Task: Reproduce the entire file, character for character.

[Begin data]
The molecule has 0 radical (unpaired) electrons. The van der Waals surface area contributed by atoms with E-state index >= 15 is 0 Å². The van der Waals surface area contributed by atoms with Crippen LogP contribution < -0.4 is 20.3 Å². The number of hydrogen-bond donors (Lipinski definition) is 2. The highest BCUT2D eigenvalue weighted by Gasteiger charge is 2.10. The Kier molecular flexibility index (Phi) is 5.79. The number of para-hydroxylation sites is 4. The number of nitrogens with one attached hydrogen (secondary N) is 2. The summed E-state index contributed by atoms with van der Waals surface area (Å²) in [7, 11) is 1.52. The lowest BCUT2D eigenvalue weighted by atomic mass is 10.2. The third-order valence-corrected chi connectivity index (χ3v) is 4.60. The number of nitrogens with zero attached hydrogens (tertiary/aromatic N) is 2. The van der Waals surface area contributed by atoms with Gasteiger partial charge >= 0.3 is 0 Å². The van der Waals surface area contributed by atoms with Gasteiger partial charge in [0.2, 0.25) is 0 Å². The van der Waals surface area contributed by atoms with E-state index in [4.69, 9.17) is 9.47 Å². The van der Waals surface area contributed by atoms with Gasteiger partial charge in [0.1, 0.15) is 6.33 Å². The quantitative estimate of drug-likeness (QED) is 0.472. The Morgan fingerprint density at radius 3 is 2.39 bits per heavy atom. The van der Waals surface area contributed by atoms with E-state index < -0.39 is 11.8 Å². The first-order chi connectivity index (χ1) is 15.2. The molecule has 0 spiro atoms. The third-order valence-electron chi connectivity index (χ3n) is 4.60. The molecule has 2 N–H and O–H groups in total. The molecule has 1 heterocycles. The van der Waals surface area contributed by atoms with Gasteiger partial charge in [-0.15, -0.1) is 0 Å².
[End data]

The molecule has 0 radical (unpaired) electrons. The van der Waals surface area contributed by atoms with E-state index >= 15 is 0 Å². The van der Waals surface area contributed by atoms with Crippen LogP contribution < -0.4 is 20.3 Å². The number of hydrogen-bond donors (Lipinski definition) is 2. The highest BCUT2D eigenvalue weighted by Gasteiger charge is 2.10. The Kier molecular flexibility index (Phi) is 5.79. The number of para-hydroxylation sites is 4. The number of nitrogens with one attached hydrogen (secondary N) is 2. The summed E-state index contributed by atoms with van der Waals surface area (Å²) in [7, 11) is 1.52. The lowest BCUT2D eigenvalue weighted by atomic mass is 10.2. The third-order valence-corrected chi connectivity index (χ3v) is 4.60. The number of nitrogens with zero attached hydrogens (tertiary/aromatic N) is 2. The van der Waals surface area contributed by atoms with Gasteiger partial charge >= 0.3 is 0 Å². The van der Waals surface area contributed by atoms with Gasteiger partial charge in [0.2, 0.25) is 0 Å². The van der Waals surface area contributed by atoms with E-state index in [4.69, 9.17) is 9.47 Å². The van der Waals surface area contributed by atoms with Gasteiger partial charge in [0.1, 0.15) is 6.33 Å². The quantitative estimate of drug-likeness (QED) is 0.472. The Morgan fingerprint density at radius 3 is 2.39 bits per heavy atom. The van der Waals surface area contributed by atoms with E-state index < -0.39 is 11.8 Å². The first-order chi connectivity index (χ1) is 15.2. The molecule has 0 spiro atoms. The third-order valence-electron chi connectivity index (χ3n) is 4.60. The molecule has 2 N–H and O–H groups in total. The molecule has 1 heterocycles. The van der Waals surface area contributed by atoms with Gasteiger partial charge in [-0.15, -0.1) is 0 Å².